Americans are casting ballots in midterm elections that will determine whether Democrats lose control of Congress, and with it the ability to push forward on President Joe Biden's agenda in the next two years.
The party that controls the White House typically loses seats in midterm elections, and nonpartisan forecasts suggest Tuesday's results will be no exception.
Concerns about high inflation and crime outweigh the end of national abortion rights and the violence of the January 6, 2021, assault on the Capitol in voters' minds.
Thirty-five Senate seats and all 435 House of Representatives seats are on the ballot.
Republicans are widely favoured to pick up the five seats they need to control the House, while the Senate - currently split 50-50 with Democrats holding the tie-breaking vote - could come down to a quartet of toss-up races in Pennsylvania, Nevada, Georgia and Arizona.
But even before the midterm elections were completed, the 2024 presidential election was taking shape.
Former President Donald Trump on Monday night sent his strongest hint yet that he would be kicking off his third consecutive White House campaign soon, telling supporters in Ohio that he would be making a "big announcement" on November 15.
Hundreds of supporters of Trump's false claims that his loss was the result of widespread fraud are on the ballot this year, including several seeking positions that would give them direct oversight of the 2024 president elections in competitive states.
More than 42 million Americans voted ahead of Election Day, either by mail or in-person, according to data from the US Election Project. State election officials caution that full results may not be known for days afterward as they count ballots in close races - with control of the Senate perhaps not known until a potential December 6 runoff in Georgia.
A Republican-controlled House would be able to block bills addressing Democratic priorities such as abortion rights and climate change.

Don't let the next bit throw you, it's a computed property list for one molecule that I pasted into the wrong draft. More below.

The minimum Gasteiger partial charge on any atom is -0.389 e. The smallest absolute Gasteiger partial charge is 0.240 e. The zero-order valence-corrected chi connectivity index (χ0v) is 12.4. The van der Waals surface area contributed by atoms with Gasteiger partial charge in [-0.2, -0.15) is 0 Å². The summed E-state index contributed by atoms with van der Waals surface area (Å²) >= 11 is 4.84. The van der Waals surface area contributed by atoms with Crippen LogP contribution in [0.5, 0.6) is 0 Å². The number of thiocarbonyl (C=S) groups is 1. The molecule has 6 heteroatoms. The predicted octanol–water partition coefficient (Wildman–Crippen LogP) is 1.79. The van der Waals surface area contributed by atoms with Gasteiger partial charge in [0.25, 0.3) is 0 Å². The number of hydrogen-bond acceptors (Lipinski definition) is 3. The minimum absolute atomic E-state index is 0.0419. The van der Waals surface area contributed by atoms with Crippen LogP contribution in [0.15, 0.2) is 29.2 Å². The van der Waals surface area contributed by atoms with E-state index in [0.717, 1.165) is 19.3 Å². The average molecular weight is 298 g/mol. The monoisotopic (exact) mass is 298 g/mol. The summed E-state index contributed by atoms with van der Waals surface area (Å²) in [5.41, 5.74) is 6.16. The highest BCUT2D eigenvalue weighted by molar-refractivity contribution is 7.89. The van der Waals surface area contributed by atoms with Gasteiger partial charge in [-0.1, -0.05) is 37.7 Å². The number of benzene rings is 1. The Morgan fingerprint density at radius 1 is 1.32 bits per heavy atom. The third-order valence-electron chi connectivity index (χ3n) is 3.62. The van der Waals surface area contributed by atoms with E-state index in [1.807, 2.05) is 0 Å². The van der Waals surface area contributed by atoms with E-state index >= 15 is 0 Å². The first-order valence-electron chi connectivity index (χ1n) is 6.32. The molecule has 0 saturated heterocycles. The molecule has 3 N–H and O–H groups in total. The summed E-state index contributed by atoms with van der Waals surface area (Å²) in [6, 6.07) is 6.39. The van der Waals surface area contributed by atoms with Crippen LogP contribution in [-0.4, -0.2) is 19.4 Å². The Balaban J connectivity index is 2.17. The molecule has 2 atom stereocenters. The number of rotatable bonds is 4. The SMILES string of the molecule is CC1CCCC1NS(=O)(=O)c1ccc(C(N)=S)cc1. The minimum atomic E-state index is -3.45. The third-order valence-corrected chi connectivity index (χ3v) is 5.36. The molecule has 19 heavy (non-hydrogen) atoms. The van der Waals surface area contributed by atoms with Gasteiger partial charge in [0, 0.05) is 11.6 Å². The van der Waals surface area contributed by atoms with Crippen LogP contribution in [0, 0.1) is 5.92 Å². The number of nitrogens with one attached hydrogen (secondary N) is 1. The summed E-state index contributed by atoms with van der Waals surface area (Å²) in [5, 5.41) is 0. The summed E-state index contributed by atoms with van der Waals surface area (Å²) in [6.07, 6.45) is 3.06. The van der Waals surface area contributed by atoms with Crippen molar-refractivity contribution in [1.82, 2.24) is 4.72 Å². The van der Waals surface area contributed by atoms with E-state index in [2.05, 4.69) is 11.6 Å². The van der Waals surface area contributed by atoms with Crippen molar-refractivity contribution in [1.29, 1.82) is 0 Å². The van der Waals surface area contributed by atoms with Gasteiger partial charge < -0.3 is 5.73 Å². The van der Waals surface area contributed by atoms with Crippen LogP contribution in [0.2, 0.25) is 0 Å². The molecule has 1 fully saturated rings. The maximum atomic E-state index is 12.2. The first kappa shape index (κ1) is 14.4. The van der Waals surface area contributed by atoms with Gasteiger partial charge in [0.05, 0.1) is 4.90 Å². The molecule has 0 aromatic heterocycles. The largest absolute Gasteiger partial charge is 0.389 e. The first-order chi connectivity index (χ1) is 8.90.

Republicans could also initiate a showdown over the nation's debt ceiling, which could shake financial markets, and launch potentially politically damaging investigations into Biden's administration and family.
Republicans would look to use their leverage to make the 2017 individual tax cuts passed under Trump permanent, and protect corporate tax cuts that Democrats have unsuccessfully tried to reverse over the past two years.
A Republican Senate, meanwhile, would hold sway over Biden's judicial nominations, including any Supreme Court vacancy.
Divided government would intensify the spotlight on the increasingly conservative court, which has already issued sweeping decisions erasing a nationwide right to abortion and vastly expanding gun rights, among others.
There are also 36 governorships and scores of other state-level races on the ballot, including hotly contested gubernatorial campaigns in the swing states of Michigan, Wisconsin, Nevada, Arizona and Georgia.
Biden and former President Barack Obama, still the party's biggest luminary, have crisscrossed the country over the past week, urging supporters to vote in hopes of stemming Democrats' losses, while Trump has done the same as he lays the groundwork for another run at the presidency.
However, some Democrats in tough races have deliberately distanced themselves from the White House as Biden's popularity languishes.
Despite one of the strongest job markets in memory, stubbornly rising prices have left voters dissatisfied, helped along by relentless attacks from Republicans over petrol and food prices, as well as crime.
Biden and other Democrats have sounded the alarm over a raft of Republican contenders who have either echoed or refused to contradict Trump's false claims that he lost the 2020 election due to widespread fraud.
"Democracy is literally on the ballot," Biden said on Sunday at a rally in Yonkers, New York.
The prevalence of election deniers among Republican candidates has elevated down-ballot races that typically receive little attention, including contests for secretary of state, the top election official in most states.
In swing states such as Nevada, Arizona and Michigan, the Republican nominees to head up the states' election apparatus have embraced Trump's falsehoods, raising fears among Democrats that, if they prevail, they could interfere with the 2024 presidential race.